Welcome to Fiction Friday where I share part of a fiction story in progress. I shared Chapter 22 yesterday so be sure to check it out.
As always, you can catch the first part of Blanche’s story, A Story to Tell, on Kindle. You do not need to read A Story to Tell to follow on with A New Beginning.
Also, as always, this is a work in progress so there are bound to be words missing or other typos. To follow the story from the beginning, find the link HERE or at the top of the page.
My mind was full of thoughts of Hank the next day as I washed the dishes, sweat beading my forehead and neck from the heat pulsating through the kitchen window. Looking up I watched Daddy and Judson working on the lawnmower, Judson’s forehead smeared with grease after he’d dragged his hand across it to wipe the sweat away. Judson’s presence at our house more than a couple of times a week to help Daddy with this or that project had become uncomfortable for me. I was grateful he had accepted Mama’s invite for dinner only once since we’d kissed.
I still couldn’t believe I had kissed him in the first place. I’d barely wrapped my mind around that fact before Hank showed up in town. Now I couldn’t seem to wrap my mind around anything at all. I looked at the plate in my hands and realized it was the third time I had washed it.
I jumped at the sound of Judson’s voice and turned to see him standing in the doorway, wiping sweat off his brow, the top two buttons of his shirt unbuttoned, a smile tilting his mouth upwards.
“Let me get you some water,” I said, quickly turning away from him.
Blast him. Even covered in sweat and grease he was good looking.
“Thanks,” he said. “I’ll take that offer, but I actually came in to let you know I’ll be gone for a couple of weeks.”
I filled the glass as he spoke.
“I’m heading down to North Carolina to be with my parents while Dad has heart surgery. Not sure how long it will take. My little brother is at college and can’t come help out so I offered to be there.”
He sat on a chair at the table as I set the glass of water next to him, then turned to fill another one for me.
“Whose gonna go fishing with me?”
Jackson was standing in the doorway, lower lip trembling.
“Hey, buddy,” Judson said, leaning forward, arms propped on his knees. “You’ve got your grandpa to go fishing with. You’ll be okay until I get back.”
“Yeah, but he doesn’t make voices for the fish like you do.”
Judson grinned, laughing softly. “Well, you’ll have to make the voices for them until I get back, okay?”
Jackson bit his lower lip, his hands deep in his pants pockets. He sniffed. “What if you don’t come back?”
I held my breath. Judson kneeled down in front of Jackson, one knee on the ground, the other propped up and his arm across it. “I’ll be back, kid. In a couple of weeks. I promise. I’m just going to check in on my family. Okay?”
Jackson nodded, still looking at the ground, tears in his eyes.
“Listen, you take care of your mama while I’m gone and when I come back we’ll go fishing and for a hike and maybe even ride Mr. Worley’s old tractor together.”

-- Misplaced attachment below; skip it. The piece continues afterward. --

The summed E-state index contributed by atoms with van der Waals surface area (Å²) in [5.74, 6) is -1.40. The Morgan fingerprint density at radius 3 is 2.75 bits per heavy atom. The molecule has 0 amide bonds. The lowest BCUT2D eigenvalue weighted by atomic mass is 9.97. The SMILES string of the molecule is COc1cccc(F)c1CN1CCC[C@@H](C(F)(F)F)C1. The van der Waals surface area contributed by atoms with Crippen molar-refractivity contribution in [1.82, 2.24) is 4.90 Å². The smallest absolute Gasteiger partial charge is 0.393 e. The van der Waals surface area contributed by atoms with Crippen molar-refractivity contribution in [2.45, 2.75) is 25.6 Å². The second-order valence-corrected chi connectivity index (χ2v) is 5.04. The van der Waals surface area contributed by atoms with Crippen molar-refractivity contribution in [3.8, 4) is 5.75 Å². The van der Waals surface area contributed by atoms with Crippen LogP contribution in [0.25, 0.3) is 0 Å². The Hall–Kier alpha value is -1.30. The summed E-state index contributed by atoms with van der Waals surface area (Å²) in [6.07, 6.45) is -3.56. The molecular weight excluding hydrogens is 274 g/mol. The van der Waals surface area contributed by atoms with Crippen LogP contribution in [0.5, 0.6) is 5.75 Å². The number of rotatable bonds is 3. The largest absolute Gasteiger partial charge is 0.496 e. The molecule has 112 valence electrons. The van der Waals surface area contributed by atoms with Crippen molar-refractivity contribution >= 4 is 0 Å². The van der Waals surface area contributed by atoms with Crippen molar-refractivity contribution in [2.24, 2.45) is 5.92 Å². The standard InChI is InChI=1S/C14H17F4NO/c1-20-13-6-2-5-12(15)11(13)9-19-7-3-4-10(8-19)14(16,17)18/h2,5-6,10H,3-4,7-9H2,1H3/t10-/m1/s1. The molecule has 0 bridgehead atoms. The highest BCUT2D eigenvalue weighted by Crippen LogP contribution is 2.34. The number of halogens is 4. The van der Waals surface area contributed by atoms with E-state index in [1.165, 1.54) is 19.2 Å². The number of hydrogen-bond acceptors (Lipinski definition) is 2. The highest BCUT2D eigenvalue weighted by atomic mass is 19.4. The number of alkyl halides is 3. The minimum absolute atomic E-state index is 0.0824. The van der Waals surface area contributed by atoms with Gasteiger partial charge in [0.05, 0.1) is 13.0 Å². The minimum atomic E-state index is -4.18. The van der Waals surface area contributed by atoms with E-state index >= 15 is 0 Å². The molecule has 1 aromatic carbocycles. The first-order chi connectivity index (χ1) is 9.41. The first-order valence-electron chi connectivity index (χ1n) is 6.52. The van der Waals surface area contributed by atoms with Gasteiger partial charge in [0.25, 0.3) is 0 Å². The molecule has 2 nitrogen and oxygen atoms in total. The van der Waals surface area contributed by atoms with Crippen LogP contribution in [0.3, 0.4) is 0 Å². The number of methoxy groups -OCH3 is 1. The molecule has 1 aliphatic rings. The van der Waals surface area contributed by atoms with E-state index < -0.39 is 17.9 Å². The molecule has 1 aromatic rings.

Jackson nodded, looking at the floor, bending his foot back and forth, like I always did when I was nervous. “Yeah. Okay.”
He wrung his hands in front of him for a few moments, his lower lip trembling.
“I don’t have a daddy you know,” he blurted suddenly.
My chest tightened. I had no idea where this conversation was going and I almost stepped forward to take Jackson’s hand to end it as quickly as possible. Something held me in place, though. I sat staring at the exchange. It was like a car accident I couldn’t look away from. I gulped a mouthful of water to distract myself from the nerves buzzing in my stomach.
Judson nodded as he stood, rubbing his hand along the side and back of his neck, wincing slightly.
“Yeah, buddy, I know.”
“Maybe you can be my daddy.”
I almost choked on the water I was drinking.
Judson cleared his throat and looked at the floor. He looked up at me briefly as I tried to force the water back down my throat. He looked back down at Jackson again, putting a hand on my son’s shoulder. “You know what, kid? I’m your buddy and I’m here for you whenever you need me, okay?”
“Okay,” Jackson said with a shrug. “Want to go throw the ball out front? You can use Grandpa’s glove.”
Judson grinned and ruffled Jackson’s hair. “You bet, buddy. I’m not leaving for a few more days, so I’ve got plenty of time for that. Let’s go.”
Judson looked at me, raising his eyebrows and letting out a breath. I could tell the conversation had made him as uneasy as it had me.
I felt like I’d been holding my breath the entire exchange, except for the moment I’d almost choked on the water. As the door closed behind Judson and Jackson. I sat in a kitchen chair, clasping a hand against my forehead.
“This single mom thing is not for the faint of heart,” I mumbled to myself.
I felt the same a week later when Judson stopped by to say goodbye to Jackson, reaching down to hug him close. Jackson pulled away with tears in his eyes.
“You gonna come back, right?”
Judson places his hands on Jackson’s shoulders and looked him in the eyes. “Yes, buddy. I am coming back. I promise you.”